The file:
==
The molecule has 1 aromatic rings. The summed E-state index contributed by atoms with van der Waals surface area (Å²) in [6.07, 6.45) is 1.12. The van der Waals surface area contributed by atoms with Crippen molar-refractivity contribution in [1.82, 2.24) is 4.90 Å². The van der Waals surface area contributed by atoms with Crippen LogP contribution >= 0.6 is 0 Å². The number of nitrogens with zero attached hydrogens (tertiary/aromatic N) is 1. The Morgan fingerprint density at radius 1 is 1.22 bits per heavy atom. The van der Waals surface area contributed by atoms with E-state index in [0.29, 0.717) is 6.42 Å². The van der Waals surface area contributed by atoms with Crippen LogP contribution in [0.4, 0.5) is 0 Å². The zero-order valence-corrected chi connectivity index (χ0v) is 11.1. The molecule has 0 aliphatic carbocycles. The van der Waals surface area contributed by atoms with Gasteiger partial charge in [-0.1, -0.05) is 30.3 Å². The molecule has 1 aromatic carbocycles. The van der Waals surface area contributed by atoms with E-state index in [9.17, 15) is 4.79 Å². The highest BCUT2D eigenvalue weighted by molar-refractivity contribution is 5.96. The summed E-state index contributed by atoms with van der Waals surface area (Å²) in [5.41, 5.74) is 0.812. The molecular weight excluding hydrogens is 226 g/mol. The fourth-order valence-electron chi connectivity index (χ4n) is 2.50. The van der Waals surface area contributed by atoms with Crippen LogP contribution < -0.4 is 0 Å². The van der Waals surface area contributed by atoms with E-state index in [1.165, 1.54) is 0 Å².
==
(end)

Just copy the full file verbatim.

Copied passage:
The molecule has 1 aromatic rings. The summed E-state index contributed by atoms with van der Waals surface area (Å²) in [6.07, 6.45) is 1.12. The van der Waals surface area contributed by atoms with Crippen molar-refractivity contribution in [1.82, 2.24) is 4.90 Å². The van der Waals surface area contributed by atoms with Crippen LogP contribution >= 0.6 is 0 Å². The number of nitrogens with zero attached hydrogens (tertiary/aromatic N) is 1. The Morgan fingerprint density at radius 1 is 1.22 bits per heavy atom. The van der Waals surface area contributed by atoms with E-state index in [0.29, 0.717) is 6.42 Å². The van der Waals surface area contributed by atoms with Crippen LogP contribution in [0.4, 0.5) is 0 Å². The zero-order valence-corrected chi connectivity index (χ0v) is 11.1. The molecule has 0 aliphatic carbocycles. The van der Waals surface area contributed by atoms with Gasteiger partial charge in [-0.1, -0.05) is 30.3 Å². The molecule has 1 aromatic carbocycles. The van der Waals surface area contributed by atoms with E-state index in [9.17, 15) is 4.79 Å². The highest BCUT2D eigenvalue weighted by molar-refractivity contribution is 5.96. The summed E-state index contributed by atoms with van der Waals surface area (Å²) in [5.41, 5.74) is 0.812. The molecular weight excluding hydrogens is 226 g/mol. The fourth-order valence-electron chi connectivity index (χ4n) is 2.50. The van der Waals surface area contributed by atoms with Crippen LogP contribution < -0.4 is 0 Å². The van der Waals surface area contributed by atoms with E-state index in [1.165, 1.54) is 0 Å².